We don’t usually carry stories like this, mainly because however special a DJ may have been to us, most of our audience won’t know who we’re talking about. But in this case, even if you haven’t heard of Stu, this is your chance to learn his name. Because a huge number of people you know or will ever likely know in the UK DJ and dance music community are mourning his loss this week, at 60 from cancer, and that itself makes this piece worth writing.
Indeed, reading the many social media responses (for instance, from Carl Cox) to the death of Stu Allan, who was based in my once home city of Manchester, England, it is clear that this most underrated of DJs had a place in the hearts of DJs all the way to the very top. It’s also the case that without Stu Allan and his championing of hip-hop and house on the airwaves of Manchester radio from the late 80s onwards, Digital DJ Tips itself may not even have existed.
You see, I was a teenager back then, and like so many others, I used to tune into his weekend shows, fresh pack of TDK D90 cassettes to hand, to hear and tape music you quite simply couldn’t get anywhere else – the music we were hearing in the clubs and raves, which was then still very much underground. But Stu was also a hugely loved club DJ. The idea of a credible DJ you could go and see, who you could also hear on the radio, playing the same music, was simply revolutionary back then. I still have a box of the tapes.
Later, as a DJ and club promoter myself, I booked Stu and DJed alongside him. Those gigs remain some of the highlights of my DJing career. I remember him arriving at the first such event in my DJ booth, bodyguard in tow, not sure what to expect. By the end of the night, we were all partying (bodyguard too), and parted the firmest of friends. He proved that old adage that being nice won’t necessarily make you a good DJ, but good DJs are always nice. Stu was more than a nice guy – he was humble, genuine and simply one of the best.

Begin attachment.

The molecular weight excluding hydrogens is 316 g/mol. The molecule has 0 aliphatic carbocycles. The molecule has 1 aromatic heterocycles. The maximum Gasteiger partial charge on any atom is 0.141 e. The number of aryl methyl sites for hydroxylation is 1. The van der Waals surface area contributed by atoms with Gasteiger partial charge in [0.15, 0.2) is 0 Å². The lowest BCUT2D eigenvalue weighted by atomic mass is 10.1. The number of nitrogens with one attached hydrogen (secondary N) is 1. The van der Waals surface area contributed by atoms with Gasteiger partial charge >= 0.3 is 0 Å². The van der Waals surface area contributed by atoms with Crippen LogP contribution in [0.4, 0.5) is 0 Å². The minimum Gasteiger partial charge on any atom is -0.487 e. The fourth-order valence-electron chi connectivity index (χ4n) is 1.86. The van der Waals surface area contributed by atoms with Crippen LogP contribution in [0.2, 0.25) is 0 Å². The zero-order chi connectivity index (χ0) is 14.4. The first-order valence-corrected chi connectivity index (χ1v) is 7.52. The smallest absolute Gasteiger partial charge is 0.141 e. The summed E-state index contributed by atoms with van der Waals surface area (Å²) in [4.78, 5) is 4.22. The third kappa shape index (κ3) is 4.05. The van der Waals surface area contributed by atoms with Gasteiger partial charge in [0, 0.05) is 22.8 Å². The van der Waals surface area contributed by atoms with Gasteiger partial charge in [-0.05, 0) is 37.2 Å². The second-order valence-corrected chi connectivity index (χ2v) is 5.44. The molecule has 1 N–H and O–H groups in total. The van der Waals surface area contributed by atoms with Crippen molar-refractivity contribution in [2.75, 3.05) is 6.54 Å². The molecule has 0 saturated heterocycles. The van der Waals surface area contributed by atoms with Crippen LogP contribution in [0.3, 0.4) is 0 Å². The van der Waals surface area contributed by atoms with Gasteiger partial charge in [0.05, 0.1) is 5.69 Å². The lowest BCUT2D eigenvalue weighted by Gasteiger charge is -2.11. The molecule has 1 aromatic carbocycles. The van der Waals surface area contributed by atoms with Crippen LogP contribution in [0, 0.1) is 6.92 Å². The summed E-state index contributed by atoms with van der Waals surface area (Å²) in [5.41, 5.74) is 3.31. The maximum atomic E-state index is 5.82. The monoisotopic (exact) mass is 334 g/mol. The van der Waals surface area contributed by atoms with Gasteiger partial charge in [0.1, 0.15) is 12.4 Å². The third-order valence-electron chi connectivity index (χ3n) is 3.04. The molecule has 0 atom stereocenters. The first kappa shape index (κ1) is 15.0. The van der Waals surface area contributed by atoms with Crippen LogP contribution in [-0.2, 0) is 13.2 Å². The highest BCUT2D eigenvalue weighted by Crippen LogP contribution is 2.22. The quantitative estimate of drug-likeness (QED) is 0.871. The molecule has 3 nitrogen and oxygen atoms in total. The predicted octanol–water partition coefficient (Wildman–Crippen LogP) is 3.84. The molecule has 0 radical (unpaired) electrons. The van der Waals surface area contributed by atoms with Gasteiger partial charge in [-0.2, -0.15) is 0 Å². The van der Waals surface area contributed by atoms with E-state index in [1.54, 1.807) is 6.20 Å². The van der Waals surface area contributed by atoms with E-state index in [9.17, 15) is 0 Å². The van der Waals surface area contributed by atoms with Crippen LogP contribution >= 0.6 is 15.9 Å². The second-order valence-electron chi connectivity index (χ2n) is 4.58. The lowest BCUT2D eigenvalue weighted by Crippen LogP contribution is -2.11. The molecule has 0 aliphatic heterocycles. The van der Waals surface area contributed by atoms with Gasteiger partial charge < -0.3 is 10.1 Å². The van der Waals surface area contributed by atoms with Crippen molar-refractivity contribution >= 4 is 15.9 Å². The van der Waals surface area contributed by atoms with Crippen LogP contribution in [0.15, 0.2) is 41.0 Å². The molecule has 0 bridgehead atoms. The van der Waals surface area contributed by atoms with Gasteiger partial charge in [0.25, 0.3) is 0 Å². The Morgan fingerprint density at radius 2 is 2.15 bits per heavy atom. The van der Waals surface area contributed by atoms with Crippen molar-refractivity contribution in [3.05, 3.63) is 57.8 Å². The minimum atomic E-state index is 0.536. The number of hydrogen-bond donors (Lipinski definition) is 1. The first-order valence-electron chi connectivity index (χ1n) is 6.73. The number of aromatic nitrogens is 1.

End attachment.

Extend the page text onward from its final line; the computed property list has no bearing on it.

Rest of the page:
Stu helped to cement my path and my career in DJing, music and teaching. One of my proudest moments was sending him an early copy of my book “Rock The Dancefloor!” with a note to let him know just how instrumental he was in its very existence. Again, it is hard to understate the influence Stu had on a whole generation of ravers, clubbers, DJs, promoters, labels, artists and industry types in Manchester, and beyond.
Remember that times were very different then, and you literally had to go searching for this music we love that is now so mainstream. I recall driving over the Pennines (a wild, remote region separating the west and east of northern England) with a visiting DJ friend, Ton TB, from the group Three Drives On A Vinyl. We were heading back to Manchester from a gig, and I recall excitedly tuning in to Stu on the radio as soon as we could get a signal. Ton was an instant convert, telling me how there was just nothing like this on the radio back home in the Netherlands.
Finally, and funnily enough, out of the small team here at Digital DJ Tips, it’s not just me who feels this loss personally – our community manager Ben, who lives local to where Stu lived, also knew him. Indeed it was Ben who first broke the sad news to me over the weekend.
So thanks for the enthusiasm, the passion, the laughter, and most of all the music, Stu. And even if you’ve never heard of him, trust me on this: We’ve lost one of the greats.
• Here’s a wonderful interview with Stu Allan, by Greg Wilson, a DJ and also superlative chronicler of the people who really matter in the history of UK dance music.